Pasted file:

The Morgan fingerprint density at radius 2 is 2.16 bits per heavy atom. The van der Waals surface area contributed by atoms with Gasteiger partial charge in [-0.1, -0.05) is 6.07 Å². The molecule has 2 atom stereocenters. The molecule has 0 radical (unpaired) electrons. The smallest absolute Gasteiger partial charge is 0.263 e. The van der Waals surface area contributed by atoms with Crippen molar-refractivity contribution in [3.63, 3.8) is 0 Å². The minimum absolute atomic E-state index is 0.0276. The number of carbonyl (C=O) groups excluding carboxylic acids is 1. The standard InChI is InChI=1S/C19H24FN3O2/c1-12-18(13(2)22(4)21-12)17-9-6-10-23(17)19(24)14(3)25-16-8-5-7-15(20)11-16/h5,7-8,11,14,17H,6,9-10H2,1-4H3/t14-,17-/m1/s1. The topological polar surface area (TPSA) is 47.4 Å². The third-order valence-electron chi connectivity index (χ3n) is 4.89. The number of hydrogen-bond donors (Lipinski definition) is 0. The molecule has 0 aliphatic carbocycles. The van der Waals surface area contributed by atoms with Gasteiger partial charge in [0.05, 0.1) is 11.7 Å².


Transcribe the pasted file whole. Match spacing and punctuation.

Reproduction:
The Morgan fingerprint density at radius 2 is 2.16 bits per heavy atom. The van der Waals surface area contributed by atoms with Gasteiger partial charge in [-0.1, -0.05) is 6.07 Å². The molecule has 2 atom stereocenters. The molecule has 0 radical (unpaired) electrons. The smallest absolute Gasteiger partial charge is 0.263 e. The van der Waals surface area contributed by atoms with Crippen molar-refractivity contribution in [3.63, 3.8) is 0 Å². The minimum absolute atomic E-state index is 0.0276. The number of carbonyl (C=O) groups excluding carboxylic acids is 1. The standard InChI is InChI=1S/C19H24FN3O2/c1-12-18(13(2)22(4)21-12)17-9-6-10-23(17)19(24)14(3)25-16-8-5-7-15(20)11-16/h5,7-8,11,14,17H,6,9-10H2,1-4H3/t14-,17-/m1/s1. The topological polar surface area (TPSA) is 47.4 Å². The third-order valence-electron chi connectivity index (χ3n) is 4.89. The number of hydrogen-bond donors (Lipinski definition) is 0. The molecule has 0 aliphatic carbocycles. The van der Waals surface area contributed by atoms with Gasteiger partial charge in [0.05, 0.1) is 11.7 Å².